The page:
Investigators: Are police departments becoming militarized?

Published: Aug. 19, 2014 at 9:51 AM CDT|Updated: Aug. 20, 2014 at 12:20 PM CDT
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BATON ROUGE, LA (WAFB) - Several military tools, like high-powered rifles and Humvees, are showing up in cities across the country and many are ending up in police departments without the public's knowledge.

In Ferguson, Missouri, a suburb of St. Louis, it looks like a war zone with police officers in combat gear on top of armored vehicles with assault rifles. Many law enforcement agencies have been responding for the past several days to hundreds of protesters after a police officer shot and killed Michael Brown, 18. The scenes in Missouri are leading many to worry that America's police departments are becoming too militarized.

Many local police departments and sheriff's offices are arming their men and women with military equipment once used in Iraq and Afghanistan, much of it free from the Pentagon or bought very cheap with grant money from Congress. The New York Times published a study showing the districts where some surplus military-style equipment is going and East Baton Rouge Parish tops the list in Louisiana for assault rifles received. The law enforcement agencies in the parish have received 558 assault rifles through the program.

Col. Mike Edmonson, superintendent of Louisiana State Police, said his department has purchased military equipment from the Department of Defense since the program began in 2006. The purchases include 225 AR-15 rifles, one mine-resistant vehicle, or MRAP as it's called, and five Humvees. In order for State Police or any local police department or sheriff's office to use any equipment purchased by the Department of Defense, there are specific policies and procedures they have to follow.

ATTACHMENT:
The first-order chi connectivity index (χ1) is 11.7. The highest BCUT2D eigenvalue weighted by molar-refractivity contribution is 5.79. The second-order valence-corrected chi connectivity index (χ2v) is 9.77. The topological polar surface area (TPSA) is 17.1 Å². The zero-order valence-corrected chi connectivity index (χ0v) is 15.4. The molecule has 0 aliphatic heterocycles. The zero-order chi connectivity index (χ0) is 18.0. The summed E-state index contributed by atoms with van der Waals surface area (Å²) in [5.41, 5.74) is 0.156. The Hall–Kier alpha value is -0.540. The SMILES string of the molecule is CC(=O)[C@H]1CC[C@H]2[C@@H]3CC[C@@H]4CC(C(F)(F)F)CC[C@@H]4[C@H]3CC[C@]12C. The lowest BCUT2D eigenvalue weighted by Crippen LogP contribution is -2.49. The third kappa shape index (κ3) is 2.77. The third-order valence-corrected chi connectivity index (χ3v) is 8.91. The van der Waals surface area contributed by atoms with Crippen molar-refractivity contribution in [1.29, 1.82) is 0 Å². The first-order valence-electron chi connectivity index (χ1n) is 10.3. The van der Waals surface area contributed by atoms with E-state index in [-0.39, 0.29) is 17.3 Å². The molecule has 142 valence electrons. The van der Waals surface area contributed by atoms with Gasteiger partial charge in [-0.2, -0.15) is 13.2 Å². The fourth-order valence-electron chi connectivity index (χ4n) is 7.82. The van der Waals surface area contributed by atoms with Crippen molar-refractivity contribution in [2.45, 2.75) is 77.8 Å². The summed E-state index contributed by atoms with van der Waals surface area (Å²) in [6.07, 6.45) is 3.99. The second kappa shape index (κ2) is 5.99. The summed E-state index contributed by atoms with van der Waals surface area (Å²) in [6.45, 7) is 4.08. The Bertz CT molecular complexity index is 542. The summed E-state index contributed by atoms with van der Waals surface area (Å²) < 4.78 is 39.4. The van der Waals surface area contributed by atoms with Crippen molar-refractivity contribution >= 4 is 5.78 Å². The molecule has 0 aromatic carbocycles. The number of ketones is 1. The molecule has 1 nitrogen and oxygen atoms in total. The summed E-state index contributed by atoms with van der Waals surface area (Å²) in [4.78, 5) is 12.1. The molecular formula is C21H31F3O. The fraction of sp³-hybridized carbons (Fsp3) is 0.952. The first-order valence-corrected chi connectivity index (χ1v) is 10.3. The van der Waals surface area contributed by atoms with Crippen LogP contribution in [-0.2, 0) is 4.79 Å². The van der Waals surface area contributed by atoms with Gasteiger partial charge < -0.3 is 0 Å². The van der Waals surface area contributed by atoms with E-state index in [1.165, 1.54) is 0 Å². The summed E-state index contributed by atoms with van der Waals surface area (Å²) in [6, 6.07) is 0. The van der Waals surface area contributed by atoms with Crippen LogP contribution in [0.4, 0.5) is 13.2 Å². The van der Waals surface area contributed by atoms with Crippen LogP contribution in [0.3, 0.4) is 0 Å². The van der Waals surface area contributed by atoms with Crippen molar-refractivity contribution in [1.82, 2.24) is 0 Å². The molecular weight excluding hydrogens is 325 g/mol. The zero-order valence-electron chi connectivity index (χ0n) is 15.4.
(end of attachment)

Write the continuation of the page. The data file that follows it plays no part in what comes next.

"We don't train for our troopers just to jump out of the car and deploy with an AR-15 or a shotgun or pistol," Edmonson said. "It's generally involving a high-risk type situation. In order for someone to use that, a supervisor has to be involved. They have to prove there's a use for that or a need for it and then it's governed by policy and procedure."

Baton Rouge Police Department officials bought an armored vehicle for roughly $100,000 of their own money for the Special Response Team, or SRT, as it's called. In comparison, a bomb resistant truck designed to withstand roadside bombs in Afghanistan was purchased from the Pentagon last year for less than a fifth of that price, at only $15,000. It has not been used yet and is mainly for high-water rescues.

The East Baton Rouge Parish Sheriff's Office also bought two Humvees, one armored windshield kit and 21 .45 caliber pistols.

Livingston Parish Sheriff Jason Ard said everything his office has is mainly for high-water rescues.

"Unfortunately, we have some areas that receive a lot of high water during the hurricanes and we have to do a lot of rescues, so we just don't have the means to buy something new," Ard explained.

Under the federal program, some of what Ard's office bought includes three Humvees and three helicopters. Ard said choppers that originally cost about $200,000 only cost him $3,000 to $4,000 and when every second counts, those choppers have proven beneficial.

"That deputy can actually take something that may take 45 minutes to an hour to locate by boat and do it within 10 minutes or less. Get people to safety a lot quicker and get emergency personnel to them a lot quicker," Ard added.

Local law officials said they reject the idea that their departments are militarized. Instead, they said, it's everything they need.

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